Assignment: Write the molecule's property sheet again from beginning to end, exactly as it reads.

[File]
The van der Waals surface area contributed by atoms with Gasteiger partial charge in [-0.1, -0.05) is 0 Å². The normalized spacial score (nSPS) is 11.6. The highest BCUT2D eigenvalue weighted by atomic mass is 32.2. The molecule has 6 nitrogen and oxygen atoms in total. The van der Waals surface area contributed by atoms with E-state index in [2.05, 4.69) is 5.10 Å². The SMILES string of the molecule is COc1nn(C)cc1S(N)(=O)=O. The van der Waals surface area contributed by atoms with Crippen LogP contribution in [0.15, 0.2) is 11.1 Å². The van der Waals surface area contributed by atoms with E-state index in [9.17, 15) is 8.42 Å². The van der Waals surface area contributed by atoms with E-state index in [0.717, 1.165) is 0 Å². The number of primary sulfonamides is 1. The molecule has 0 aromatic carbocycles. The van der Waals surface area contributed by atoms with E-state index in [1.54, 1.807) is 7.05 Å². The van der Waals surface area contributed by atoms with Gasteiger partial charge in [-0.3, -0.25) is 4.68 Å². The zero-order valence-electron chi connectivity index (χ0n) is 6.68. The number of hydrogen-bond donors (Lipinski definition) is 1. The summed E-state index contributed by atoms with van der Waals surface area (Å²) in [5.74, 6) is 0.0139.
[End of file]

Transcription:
The van der Waals surface area contributed by atoms with Gasteiger partial charge in [-0.1, -0.05) is 0 Å². The normalized spacial score (nSPS) is 11.6. The highest BCUT2D eigenvalue weighted by atomic mass is 32.2. The molecule has 6 nitrogen and oxygen atoms in total. The van der Waals surface area contributed by atoms with E-state index in [2.05, 4.69) is 5.10 Å². The SMILES string of the molecule is COc1nn(C)cc1S(N)(=O)=O. The van der Waals surface area contributed by atoms with Crippen LogP contribution in [0.15, 0.2) is 11.1 Å². The van der Waals surface area contributed by atoms with E-state index in [9.17, 15) is 8.42 Å². The van der Waals surface area contributed by atoms with E-state index in [0.717, 1.165) is 0 Å². The number of primary sulfonamides is 1. The molecule has 0 aromatic carbocycles. The van der Waals surface area contributed by atoms with E-state index in [1.54, 1.807) is 7.05 Å². The van der Waals surface area contributed by atoms with Gasteiger partial charge in [-0.3, -0.25) is 4.68 Å². The zero-order valence-electron chi connectivity index (χ0n) is 6.68. The number of hydrogen-bond donors (Lipinski definition) is 1. The summed E-state index contributed by atoms with van der Waals surface area (Å²) in [5.74, 6) is 0.0139.